Chabakuk Elisha's Comment On His Comment
After commenting here on Rabbi Lazer Brody's answer dealing with the subject of shmiras einayim, Chabakuk Elisha writes:
"The story about Rabbi Elya Lopian represents a certain philosophy - that of the Litvishe baalei Mussar.
I have a lot of respect for them, and the approach has legitimacy. I posted the story because I wanted to emphasize the seriousness of the issue, and this is certainly a matter that is often not given the proper attention. We all must avoid putting ourselves in situations that will lead to sin - and illicit thoughts are included in that category.
However, it is not at all practical or realistic to live life in seclusion - thus, we must go about our business as normal people do. In addition, we must have respect for others - so, special care must be taken not to offend women. Many women in today's society will take offence and assume that you are looking down at them if they are not treated as equals; we must be sure that women are respected and treated with dignity.
Rabbi Manis Friedman often laments at how sad it is that intimacy has been so cheapened that the modern man or woman doesn't think that there is anything wrong with men or women -- who aren't married to each other -- seeing each other as friends, or improperly dressed -- sad as it is, these realties exist, and we must function under these conditions. I don't think that seeing a women dressed improperly on the subway is likely to have the same impact one's mind as it would have 60 years ago - but surely we are not immune.
There are a couple historical & philosophical points to make here:
The Litvishe derech - especially Mussar - is primarily coming out of the Perushim. They would often wrap blindfolds around their eyes when walking in the street, and in many ways they would try not to involve themselves in matters of the world or the body. To be sure, shmiras einayim was a big deal to them.
Chassidim did not look at things the same way, and instead of employing "abstinence" as the proper approach - which often led to ego - Chassidism tries to refine the individual from within. Kedusha is very important to the Chossid, but it is not applied the same way.
The son of a certain Rebbe that I was close to, once read in Noam Elimelech (by Rebbe Elimelech of Lizensk) that one is forbidden to look out of his 4 amos (one's immediate radius). After that, this young man started walking with his head bent down, so that he could be sure not to look out of his immediate space.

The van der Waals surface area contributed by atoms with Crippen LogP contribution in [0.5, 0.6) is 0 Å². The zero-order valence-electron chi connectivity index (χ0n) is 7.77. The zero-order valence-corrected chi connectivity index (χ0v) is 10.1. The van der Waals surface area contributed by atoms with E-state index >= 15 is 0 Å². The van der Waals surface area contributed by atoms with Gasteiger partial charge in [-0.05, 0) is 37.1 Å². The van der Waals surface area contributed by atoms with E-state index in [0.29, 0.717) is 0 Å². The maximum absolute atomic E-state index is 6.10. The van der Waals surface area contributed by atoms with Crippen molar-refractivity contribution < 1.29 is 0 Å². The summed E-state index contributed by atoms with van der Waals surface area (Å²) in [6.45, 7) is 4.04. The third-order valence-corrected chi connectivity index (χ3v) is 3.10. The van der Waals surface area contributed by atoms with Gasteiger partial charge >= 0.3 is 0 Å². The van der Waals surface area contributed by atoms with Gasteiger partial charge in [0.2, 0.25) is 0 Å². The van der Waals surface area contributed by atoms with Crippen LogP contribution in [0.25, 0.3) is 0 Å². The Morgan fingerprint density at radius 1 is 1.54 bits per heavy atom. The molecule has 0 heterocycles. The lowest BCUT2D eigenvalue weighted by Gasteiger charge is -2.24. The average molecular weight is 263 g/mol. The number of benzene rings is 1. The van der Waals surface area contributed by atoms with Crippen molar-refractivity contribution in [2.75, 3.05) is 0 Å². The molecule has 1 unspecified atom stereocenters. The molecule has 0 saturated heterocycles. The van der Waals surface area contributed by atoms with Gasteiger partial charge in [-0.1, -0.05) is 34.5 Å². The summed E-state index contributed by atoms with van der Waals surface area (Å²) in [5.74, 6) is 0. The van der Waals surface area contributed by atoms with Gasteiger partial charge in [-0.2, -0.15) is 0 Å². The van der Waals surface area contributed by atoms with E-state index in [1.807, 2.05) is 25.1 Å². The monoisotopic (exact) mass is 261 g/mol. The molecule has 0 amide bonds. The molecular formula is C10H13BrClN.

His father, the Rebbe, saw this, and asked him what he was doing.
When the son explained how he was following the directive of the Noam Elimelech, his father was visibly upset and explained:
"Chassidus does not want you to walk into trees. The meaning of this directive is to teach us that we should never judge or look askance at another individual! Rebbe Elimelech means that you should be busy with your own 4 amos - your own space - not worrying about someone else's shortcomings. If you have a problem with what you see, work on yourself - tricks are not for chassidim."
The previous Viznitzer Rebbe - R' Chaim Meir Hagar z"l - was told by his doctor that he should take a walk every day on the beach for his health. So, every day he would walk with a few of his inner circle along the waters, and his son (the current Viznitzer Rebbe in Israel) would walk next to him.
As it happened, the walk started to come close to where people were swimming, and obviously, were not fully clothed. The Rebbe noticed that his son was gone, and asked where he had disappeared. When they told him that he was afraid to see scantily-clad women, he asked that they go get him - so they did.
There they were, the Rebbe and his son, walking closer to the crowded beach, and continued right into the middle of the crowd. Suddenly, the Rebbe said that he wanted to rest, so he was given the chair that they had brought along - but facing the street and away from the water.
The Rebbe asked, "Why am I facing the street? I want to look out at the water, and witness G-d's wonderful sea!" The embarrassed attendant turned the chair around, and there the Rebbe sat looking out at the sea, in the midst of a crowded beach. The Rebbe turned to his son, and noticed that his eyes were closed - to which, the Rebbe said:
"Moshe, Moshe, G-d created a beautiful world - how sad it is that you can't see beyond..."
Obviously, he was a Rebbe - a Tzaddik - and most of us are not. It is Halachicly problematic (to say the least) for us to go to a beach, or look at improperly dressed women. Unfortunately we are inundated with the stuff everywhere we go, in catalogs, magazines, newspapers, billboards, signs, posters, etc - and we must to our best to avoid looking at the stuff... without a doubt, TV, movies, etc. are to be avoided for a religious person."